It was a neighborhood they loved - a neighborhood where they could channel their love of Hartford by extending their generous helping hands to ensure their neighbors in need are sheltered, clothed, educated, and fed; they are always cooking for families and big community functions often using the two barbecue smokers in their backyard. Habitat’s mission played a large part in “opening our eyes even wider to the needs of others,” said Kerry.  Yet it all could have ended when they lost their son Kerry Jr., known as KJ, to a senseless random drive-by shooting on Memorial Day in 2006. 

KJ was a bright, popular eighth grader simply playing in his yard when he tragically died. A visiting friend was wounded and survived. Through the strength of their faith, and to honor of the memory of their beloved son, KJ’s passing became another call to action for Janice and Kerry to give even more of their time and treasure to the community. In memory of KJ they established the KJ Foster Scholarship Fund, and then they poured even more of their personal savings into setting up another scholarship, the Janice and Kerry Foster, Sr. Scholarship Fund, both of which are managed by the Hartford Foundation for Public Giving. Also in memory of KJ, the Fosters sponsor a Waverly Park Little League team, and during Hartford's annual Safe Night Out event a 3-on-3 basketball tournament at the Boys and Girls Club.

“Losing our son made us stronger. We’re proud to be role models and help make things happen. People need to take charge of their lives, and we’re glad to help them. You don’t always need money to do good, most of the time you just need to dedicate the time,” said Kerry.

As Janice so wonderfully believes, "If you give, give from the heart -- and it's the little things that count. You have to start somewhere. It's a wonderful thing to give back. I wouldn't live my life any other way."

Kerry B. Foster Jr.  3 on 3 Basketball Tournament Shirt

By running to the rescue of others and giving back to the community, Janice and Kerry paved the way for neighbors to follow their lead and work together to make their community safer, quieter and a healthier place to call home. Kerry believes in Habitat for Humanity. “It’s a great place. It offers a lot, but you have to go get it. Take the initiative. They’ll help you help yourself.”

Don Shaw, Jr.
Writer and Editor

Photos courtesy of Janice and Kerry Foster, Rich Wright Productions, and the Hartford Foundation for Public Giving.
Highlighted Links are to videos and Janice Foster's quotation on the Hartford Foundation for Public Giving website.

Saturday, October 20, 2018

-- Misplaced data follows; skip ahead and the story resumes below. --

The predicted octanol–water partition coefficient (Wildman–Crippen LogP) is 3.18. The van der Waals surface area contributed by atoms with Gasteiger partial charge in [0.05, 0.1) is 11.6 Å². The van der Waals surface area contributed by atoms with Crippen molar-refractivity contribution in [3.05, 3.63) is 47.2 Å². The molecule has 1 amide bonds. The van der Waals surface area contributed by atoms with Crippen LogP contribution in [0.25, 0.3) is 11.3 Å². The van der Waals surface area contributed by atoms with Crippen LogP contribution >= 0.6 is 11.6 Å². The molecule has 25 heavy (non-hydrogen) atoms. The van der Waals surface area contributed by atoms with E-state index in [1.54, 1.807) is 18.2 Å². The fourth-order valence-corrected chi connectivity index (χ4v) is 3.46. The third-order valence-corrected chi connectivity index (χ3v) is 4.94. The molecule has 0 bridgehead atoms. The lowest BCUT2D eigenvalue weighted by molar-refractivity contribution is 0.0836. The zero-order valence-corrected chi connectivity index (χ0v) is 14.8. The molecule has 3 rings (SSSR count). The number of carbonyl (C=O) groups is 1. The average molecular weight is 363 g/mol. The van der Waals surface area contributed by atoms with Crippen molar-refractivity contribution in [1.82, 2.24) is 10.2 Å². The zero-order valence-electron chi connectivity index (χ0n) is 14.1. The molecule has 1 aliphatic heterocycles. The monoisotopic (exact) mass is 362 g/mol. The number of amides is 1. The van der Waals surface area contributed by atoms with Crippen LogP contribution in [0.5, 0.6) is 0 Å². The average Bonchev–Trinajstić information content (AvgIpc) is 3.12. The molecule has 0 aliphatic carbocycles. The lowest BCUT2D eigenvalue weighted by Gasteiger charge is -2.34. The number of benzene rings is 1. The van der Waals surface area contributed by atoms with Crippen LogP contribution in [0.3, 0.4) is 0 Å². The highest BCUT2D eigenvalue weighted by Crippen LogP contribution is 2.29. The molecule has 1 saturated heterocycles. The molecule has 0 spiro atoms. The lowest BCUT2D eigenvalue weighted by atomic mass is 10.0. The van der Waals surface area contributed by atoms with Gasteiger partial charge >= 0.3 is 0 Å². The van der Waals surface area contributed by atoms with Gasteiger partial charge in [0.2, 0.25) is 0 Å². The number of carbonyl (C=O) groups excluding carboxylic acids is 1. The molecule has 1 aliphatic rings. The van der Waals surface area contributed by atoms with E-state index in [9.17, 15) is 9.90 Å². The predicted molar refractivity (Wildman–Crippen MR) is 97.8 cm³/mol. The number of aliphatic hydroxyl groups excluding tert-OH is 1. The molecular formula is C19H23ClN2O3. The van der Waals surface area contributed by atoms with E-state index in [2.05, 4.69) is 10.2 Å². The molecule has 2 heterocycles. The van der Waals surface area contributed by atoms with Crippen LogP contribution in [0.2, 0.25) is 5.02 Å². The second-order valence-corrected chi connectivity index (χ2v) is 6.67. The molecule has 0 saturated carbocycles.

For Robin Roy Life is All About Helping Out.

Hartford Area Habitat for Humanity is celebrating the start of its 30th year anniversary. It began with a kickoff party on October 19, 2018 at the Hartford Marriott Downtown. I interviewed Habitat homeowner Robin Roy for the celebration. Here is her story. 

The first night in my new home was surreal,” Robin Roy remembered vividly. It was July 1, 2000. Her two boys were in their rooms, and Robin had a moment to collect her wits and reflect. With the whirlwind of her house dedication and house warming parties over, it was a quiet moment sitting in her living room when she finally realized, “This house is my house. It’s really mine. I thought I’d never own a home, never.”

In 1999, Robin was raising her two sons on her own in a small two-bedroom apartment on Manchester’s Birch Street. Her daughter was a young adult already out on her own. That’s when Robin’s rent notice arrived. Her landlord was raising her rent, which would stress her slim budget even further. But she had hope. She recently received her income tax refund. She thought that perhaps the refund coupled with some other grant could finally open the door to homeownership. She called the Connecticut 2-1-1 Help Line for guidance on possible opportunities to pursue, but after following up she found every door locked shut despite a “pretty good credit rating,” and a regular income working in the Alstom Power company cafeteria. It simply wasn’t enough to obtain a mortgage. Then a chance comment by the 2-1-1 counselor led to another way – perhaps she should try Hartford Habitat for Humanity.

“What’s Habitat for Humanity?” she thought. When she first heard about Habitat, Robin was a skeptic. Her initial reaction was, “Is this organization for real?” But she committed to checking it out at an Applicant Information Meeting, and it was there she listened to former Family Services Director Steve Zwerling explain Habitat’s homeownership program. She learned that Habitat was planning to build three houses in Manchester, including one already under construction on Wells Street.

Habitat Homeowner Robin Roy

Though she took an application, Robin wasn’t fully convinced that Habitat was “for real;” that is until she visited the Wells Street site and saw first-hand “all these guys building away as a team.” She was so inspired that she wanted to “pick up a hammer right then an there” just like she was taught growing up helping out in her father’s auto repair garage.